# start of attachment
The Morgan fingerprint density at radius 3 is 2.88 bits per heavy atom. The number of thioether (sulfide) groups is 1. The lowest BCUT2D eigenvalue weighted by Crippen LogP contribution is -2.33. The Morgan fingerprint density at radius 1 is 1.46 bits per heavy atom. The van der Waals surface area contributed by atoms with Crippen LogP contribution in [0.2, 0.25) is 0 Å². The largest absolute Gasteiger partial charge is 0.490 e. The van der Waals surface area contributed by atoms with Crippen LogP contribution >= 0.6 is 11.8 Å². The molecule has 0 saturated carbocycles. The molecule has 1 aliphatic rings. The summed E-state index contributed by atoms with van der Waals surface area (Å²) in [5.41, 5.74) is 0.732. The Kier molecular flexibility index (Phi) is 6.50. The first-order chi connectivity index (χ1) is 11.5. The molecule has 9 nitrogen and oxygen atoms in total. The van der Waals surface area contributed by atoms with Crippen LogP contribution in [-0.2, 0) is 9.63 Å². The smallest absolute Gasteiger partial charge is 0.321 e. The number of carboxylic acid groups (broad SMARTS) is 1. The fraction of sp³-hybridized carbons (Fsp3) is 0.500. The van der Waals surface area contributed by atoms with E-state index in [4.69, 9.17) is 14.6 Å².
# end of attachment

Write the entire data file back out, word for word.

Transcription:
The Morgan fingerprint density at radius 3 is 2.88 bits per heavy atom. The number of thioether (sulfide) groups is 1. The lowest BCUT2D eigenvalue weighted by Crippen LogP contribution is -2.33. The Morgan fingerprint density at radius 1 is 1.46 bits per heavy atom. The van der Waals surface area contributed by atoms with Crippen LogP contribution in [0.2, 0.25) is 0 Å². The largest absolute Gasteiger partial charge is 0.490 e. The van der Waals surface area contributed by atoms with Crippen LogP contribution >= 0.6 is 11.8 Å². The molecule has 0 saturated carbocycles. The molecule has 1 aliphatic rings. The summed E-state index contributed by atoms with van der Waals surface area (Å²) in [5.41, 5.74) is 0.732. The Kier molecular flexibility index (Phi) is 6.50. The first-order chi connectivity index (χ1) is 11.5. The molecule has 9 nitrogen and oxygen atoms in total. The van der Waals surface area contributed by atoms with Crippen LogP contribution in [-0.2, 0) is 9.63 Å². The smallest absolute Gasteiger partial charge is 0.321 e. The number of carboxylic acid groups (broad SMARTS) is 1. The fraction of sp³-hybridized carbons (Fsp3) is 0.500. The van der Waals surface area contributed by atoms with E-state index in [4.69, 9.17) is 14.6 Å².